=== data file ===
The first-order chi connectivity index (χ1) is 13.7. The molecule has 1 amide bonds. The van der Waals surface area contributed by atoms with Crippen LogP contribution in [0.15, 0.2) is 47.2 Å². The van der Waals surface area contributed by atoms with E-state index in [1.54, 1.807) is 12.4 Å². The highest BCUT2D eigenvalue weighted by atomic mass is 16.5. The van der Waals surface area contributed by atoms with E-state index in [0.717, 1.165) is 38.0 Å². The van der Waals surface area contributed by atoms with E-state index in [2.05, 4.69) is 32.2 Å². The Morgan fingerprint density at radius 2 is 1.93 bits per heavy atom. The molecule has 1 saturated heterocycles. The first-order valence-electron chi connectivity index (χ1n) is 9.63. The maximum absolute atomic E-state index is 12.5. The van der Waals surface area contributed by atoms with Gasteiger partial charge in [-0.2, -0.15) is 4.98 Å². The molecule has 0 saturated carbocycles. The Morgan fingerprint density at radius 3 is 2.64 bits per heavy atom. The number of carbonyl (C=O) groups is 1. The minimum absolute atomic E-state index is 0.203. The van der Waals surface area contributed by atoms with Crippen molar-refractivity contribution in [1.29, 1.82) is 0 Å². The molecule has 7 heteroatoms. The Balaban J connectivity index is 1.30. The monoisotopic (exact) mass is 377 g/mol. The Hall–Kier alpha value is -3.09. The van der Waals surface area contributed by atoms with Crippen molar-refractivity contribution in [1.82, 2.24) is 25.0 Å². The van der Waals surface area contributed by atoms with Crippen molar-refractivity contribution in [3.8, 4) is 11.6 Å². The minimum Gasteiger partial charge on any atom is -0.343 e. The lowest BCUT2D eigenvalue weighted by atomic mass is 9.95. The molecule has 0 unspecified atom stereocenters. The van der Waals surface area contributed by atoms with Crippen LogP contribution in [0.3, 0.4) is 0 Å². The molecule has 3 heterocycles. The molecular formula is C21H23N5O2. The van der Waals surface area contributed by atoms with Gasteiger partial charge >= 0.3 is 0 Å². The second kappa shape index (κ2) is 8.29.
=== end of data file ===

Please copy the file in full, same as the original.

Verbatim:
The first-order chi connectivity index (χ1) is 13.7. The molecule has 1 amide bonds. The van der Waals surface area contributed by atoms with Crippen LogP contribution in [0.15, 0.2) is 47.2 Å². The van der Waals surface area contributed by atoms with E-state index in [1.54, 1.807) is 12.4 Å². The highest BCUT2D eigenvalue weighted by atomic mass is 16.5. The van der Waals surface area contributed by atoms with E-state index in [0.717, 1.165) is 38.0 Å². The van der Waals surface area contributed by atoms with E-state index in [2.05, 4.69) is 32.2 Å². The Morgan fingerprint density at radius 2 is 1.93 bits per heavy atom. The molecule has 1 saturated heterocycles. The first-order valence-electron chi connectivity index (χ1n) is 9.63. The maximum absolute atomic E-state index is 12.5. The van der Waals surface area contributed by atoms with Gasteiger partial charge in [-0.2, -0.15) is 4.98 Å². The molecule has 0 saturated carbocycles. The Morgan fingerprint density at radius 3 is 2.64 bits per heavy atom. The number of carbonyl (C=O) groups is 1. The minimum absolute atomic E-state index is 0.203. The van der Waals surface area contributed by atoms with Crippen molar-refractivity contribution in [1.29, 1.82) is 0 Å². The molecule has 7 heteroatoms. The Balaban J connectivity index is 1.30. The monoisotopic (exact) mass is 377 g/mol. The Hall–Kier alpha value is -3.09. The van der Waals surface area contributed by atoms with Crippen molar-refractivity contribution in [1.82, 2.24) is 25.0 Å². The van der Waals surface area contributed by atoms with Crippen molar-refractivity contribution in [3.8, 4) is 11.6 Å². The minimum Gasteiger partial charge on any atom is -0.343 e. The lowest BCUT2D eigenvalue weighted by atomic mass is 9.95. The molecule has 0 unspecified atom stereocenters. The van der Waals surface area contributed by atoms with Crippen LogP contribution in [0.3, 0.4) is 0 Å². The molecule has 3 heterocycles. The molecular formula is C21H23N5O2. The van der Waals surface area contributed by atoms with Gasteiger partial charge >= 0.3 is 0 Å². The second kappa shape index (κ2) is 8.29.